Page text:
Overview of findings from Murdock et al. Cohort heterogeneity (from variation in treatments, timing of MRD samples, and transplantation regimens) may be limiting factors for their prognostic model and therefore for its applicability to other groups of older patients with AML and specific first-line therapies. CR1, first complete remission; CRi, CR with incomplete recovery; HCT-CI, hematopoietic cell transplantation comorbidity index; ITD, internal tandem duplication; non-DT(A), mutations other than DNMT3A, TET2, and ASXL1; wt, wild type.

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A clinical diagnosis of secondary AML also resulted in increased risk of relapse but not transplant-related mortality. Notably however, mutations associated with secondary genetic ontogeny, such as the splice factor and chromatin remodelling mutations, although frequent, were not prognostic in this transplantation cohort despite being associated with inferior outcomes in older adults after intensive chemotherapy.5,6 This provides further evidence that patients in this AML genetic subgroup derive particular benefit from the combination of dose intensification delivered by a transplantation conditioning regimen and graft-versus-leukemia effect.5 Conversely, clinical secondary AML (31% of patients) had increased therapeutic resistance to transplantation despite the predominant use of T-replete regimens. Whether this relates to clonal selection from previous nonintensive treatments such as hypomethylating agents or distinct leukemic characteristics is currently uncertain. However these  results support proposals that alternatives to hypomethylating agents, including intensive chemotherapy, should be considered for fit adults with high-risk MDS or myeloproliferative neoplasm.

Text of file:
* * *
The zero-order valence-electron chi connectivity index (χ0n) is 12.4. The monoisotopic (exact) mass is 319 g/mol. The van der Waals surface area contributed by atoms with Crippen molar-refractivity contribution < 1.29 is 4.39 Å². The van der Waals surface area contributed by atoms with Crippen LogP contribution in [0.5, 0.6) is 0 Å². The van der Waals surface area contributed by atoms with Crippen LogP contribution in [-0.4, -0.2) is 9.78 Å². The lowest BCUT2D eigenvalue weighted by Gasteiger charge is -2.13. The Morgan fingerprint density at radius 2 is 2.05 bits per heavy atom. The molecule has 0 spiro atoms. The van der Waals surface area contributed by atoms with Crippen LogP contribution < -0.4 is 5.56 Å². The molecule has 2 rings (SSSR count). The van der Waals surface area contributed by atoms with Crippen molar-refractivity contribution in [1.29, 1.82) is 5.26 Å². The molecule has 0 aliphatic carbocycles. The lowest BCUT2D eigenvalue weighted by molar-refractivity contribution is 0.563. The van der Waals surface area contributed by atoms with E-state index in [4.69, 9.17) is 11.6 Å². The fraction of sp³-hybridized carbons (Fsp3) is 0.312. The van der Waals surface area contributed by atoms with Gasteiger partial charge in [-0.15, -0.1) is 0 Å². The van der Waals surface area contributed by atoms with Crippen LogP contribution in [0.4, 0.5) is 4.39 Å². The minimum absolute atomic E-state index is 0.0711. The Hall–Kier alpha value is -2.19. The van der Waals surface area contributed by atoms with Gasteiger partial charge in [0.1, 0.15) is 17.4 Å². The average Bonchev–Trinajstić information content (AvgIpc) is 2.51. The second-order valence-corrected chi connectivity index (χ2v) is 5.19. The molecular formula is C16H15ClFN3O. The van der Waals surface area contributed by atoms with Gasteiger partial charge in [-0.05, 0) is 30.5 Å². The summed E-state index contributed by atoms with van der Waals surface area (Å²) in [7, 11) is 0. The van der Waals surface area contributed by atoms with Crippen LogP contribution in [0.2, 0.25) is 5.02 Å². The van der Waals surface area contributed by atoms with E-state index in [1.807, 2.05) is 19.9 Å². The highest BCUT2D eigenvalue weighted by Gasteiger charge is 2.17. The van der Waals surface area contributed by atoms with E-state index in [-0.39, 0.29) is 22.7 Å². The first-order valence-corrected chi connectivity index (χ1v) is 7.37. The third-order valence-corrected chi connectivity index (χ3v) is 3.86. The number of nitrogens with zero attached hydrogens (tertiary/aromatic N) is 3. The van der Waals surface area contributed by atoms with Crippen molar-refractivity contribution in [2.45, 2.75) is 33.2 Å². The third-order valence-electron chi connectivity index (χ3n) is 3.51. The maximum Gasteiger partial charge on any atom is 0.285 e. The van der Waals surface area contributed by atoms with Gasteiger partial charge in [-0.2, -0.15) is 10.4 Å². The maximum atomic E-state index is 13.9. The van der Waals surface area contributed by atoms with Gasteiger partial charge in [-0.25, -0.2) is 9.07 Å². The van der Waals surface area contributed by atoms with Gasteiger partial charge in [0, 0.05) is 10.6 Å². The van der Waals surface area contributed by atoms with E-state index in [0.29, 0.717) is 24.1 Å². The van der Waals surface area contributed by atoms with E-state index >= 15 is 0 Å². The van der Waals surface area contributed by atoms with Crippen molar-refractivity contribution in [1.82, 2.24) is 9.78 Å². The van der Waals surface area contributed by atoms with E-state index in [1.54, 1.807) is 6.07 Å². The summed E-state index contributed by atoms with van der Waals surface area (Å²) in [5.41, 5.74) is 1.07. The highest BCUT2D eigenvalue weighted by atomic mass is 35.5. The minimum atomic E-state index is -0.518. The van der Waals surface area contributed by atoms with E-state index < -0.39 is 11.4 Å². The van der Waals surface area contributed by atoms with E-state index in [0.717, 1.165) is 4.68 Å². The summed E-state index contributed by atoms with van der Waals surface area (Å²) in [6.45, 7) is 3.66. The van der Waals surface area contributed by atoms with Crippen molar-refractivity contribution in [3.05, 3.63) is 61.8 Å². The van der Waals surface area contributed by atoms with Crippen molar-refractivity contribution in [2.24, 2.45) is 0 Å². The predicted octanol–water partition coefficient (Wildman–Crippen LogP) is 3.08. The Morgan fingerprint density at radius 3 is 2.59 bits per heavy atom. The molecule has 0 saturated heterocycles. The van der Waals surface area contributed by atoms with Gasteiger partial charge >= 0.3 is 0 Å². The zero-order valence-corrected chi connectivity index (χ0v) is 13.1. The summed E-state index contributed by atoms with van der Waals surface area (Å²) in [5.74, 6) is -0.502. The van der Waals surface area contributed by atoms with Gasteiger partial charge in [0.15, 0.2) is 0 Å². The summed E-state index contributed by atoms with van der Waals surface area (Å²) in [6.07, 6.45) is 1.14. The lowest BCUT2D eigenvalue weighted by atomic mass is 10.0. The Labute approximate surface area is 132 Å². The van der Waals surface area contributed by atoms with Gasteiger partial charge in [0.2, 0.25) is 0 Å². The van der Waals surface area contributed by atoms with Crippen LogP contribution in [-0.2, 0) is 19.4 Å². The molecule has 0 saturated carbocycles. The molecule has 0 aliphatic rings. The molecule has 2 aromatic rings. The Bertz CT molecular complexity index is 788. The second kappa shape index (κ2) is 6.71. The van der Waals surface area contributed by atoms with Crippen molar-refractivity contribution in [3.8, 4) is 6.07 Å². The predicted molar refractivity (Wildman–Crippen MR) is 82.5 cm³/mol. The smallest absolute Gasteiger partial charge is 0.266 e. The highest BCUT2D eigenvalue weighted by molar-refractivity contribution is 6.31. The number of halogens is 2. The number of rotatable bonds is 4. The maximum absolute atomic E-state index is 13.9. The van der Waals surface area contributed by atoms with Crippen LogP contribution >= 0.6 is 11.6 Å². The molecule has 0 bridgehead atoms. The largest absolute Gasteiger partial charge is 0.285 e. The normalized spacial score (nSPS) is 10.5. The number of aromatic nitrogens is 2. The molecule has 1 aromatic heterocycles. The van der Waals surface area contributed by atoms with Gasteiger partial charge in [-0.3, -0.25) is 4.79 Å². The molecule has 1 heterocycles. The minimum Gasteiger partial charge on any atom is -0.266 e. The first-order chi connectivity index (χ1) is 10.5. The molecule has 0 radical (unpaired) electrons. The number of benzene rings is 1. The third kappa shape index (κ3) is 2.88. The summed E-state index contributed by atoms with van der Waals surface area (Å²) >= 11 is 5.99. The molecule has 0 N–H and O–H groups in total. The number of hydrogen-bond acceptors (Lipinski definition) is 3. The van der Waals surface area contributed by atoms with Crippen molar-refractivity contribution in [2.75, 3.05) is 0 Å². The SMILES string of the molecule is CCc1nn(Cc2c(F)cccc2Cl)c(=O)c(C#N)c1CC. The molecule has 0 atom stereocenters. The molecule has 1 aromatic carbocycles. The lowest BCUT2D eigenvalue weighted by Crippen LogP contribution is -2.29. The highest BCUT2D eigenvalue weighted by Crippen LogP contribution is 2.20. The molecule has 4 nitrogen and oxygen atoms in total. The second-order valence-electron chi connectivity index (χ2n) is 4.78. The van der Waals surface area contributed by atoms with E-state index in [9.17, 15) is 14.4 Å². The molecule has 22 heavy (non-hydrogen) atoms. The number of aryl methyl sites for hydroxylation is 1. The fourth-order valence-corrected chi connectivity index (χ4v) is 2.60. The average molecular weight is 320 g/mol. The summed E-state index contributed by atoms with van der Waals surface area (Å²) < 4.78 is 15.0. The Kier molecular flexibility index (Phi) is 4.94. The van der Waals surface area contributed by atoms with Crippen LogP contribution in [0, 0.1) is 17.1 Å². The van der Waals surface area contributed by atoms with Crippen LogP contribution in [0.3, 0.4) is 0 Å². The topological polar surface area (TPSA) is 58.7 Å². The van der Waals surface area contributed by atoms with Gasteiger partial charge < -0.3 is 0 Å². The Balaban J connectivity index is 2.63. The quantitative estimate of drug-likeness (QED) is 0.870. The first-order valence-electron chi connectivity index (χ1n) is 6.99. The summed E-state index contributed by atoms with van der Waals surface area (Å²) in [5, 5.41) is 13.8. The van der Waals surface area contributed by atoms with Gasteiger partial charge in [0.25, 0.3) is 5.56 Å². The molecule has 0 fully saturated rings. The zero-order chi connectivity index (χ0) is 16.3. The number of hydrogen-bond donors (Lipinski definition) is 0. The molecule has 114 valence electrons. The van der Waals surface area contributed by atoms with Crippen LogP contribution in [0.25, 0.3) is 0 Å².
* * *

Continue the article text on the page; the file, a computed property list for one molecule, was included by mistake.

MRD results are increasingly considered in decisions regarding transplantation in patients with AML based on the independent prognostic impact of MRD across studies that include a range of MRD technologies, older adult cohorts, and randomized trials for transplantation.7 However, data from NGS-based assays of AML MRD are predominantly from younger adults.7 Murdoch et al sought to test the added value of NGS-measured MRD to their baseline molecular and clinical risk model for older adults who received a transplant. They extended their precision genomics to remission bone marrow samples, achieving an MRD level of sensitivity for a 76-gene panel by optimal reduction of technical background (error correction that included duplex unique molecular identifier tags). In all, 58% of patients had persistent mutations, even after excluding mutations in DNMT3A, TET2, and ASXL1, according to European LeukemiaNet (ELN) recommendations7 based on NGS-MRD studies in younger adults; almost all were detected above a 0.1% variant allele frequency (ELN threshold for NGS-MRD positivity).7 This molecular persistence was prognostic for RFS in univariable analysis, but it correlated with diagnostic genetic high-risk or secondary ontogeny characteristics, and crucially did not further discriminate outcomes predicted by the baseline risk model.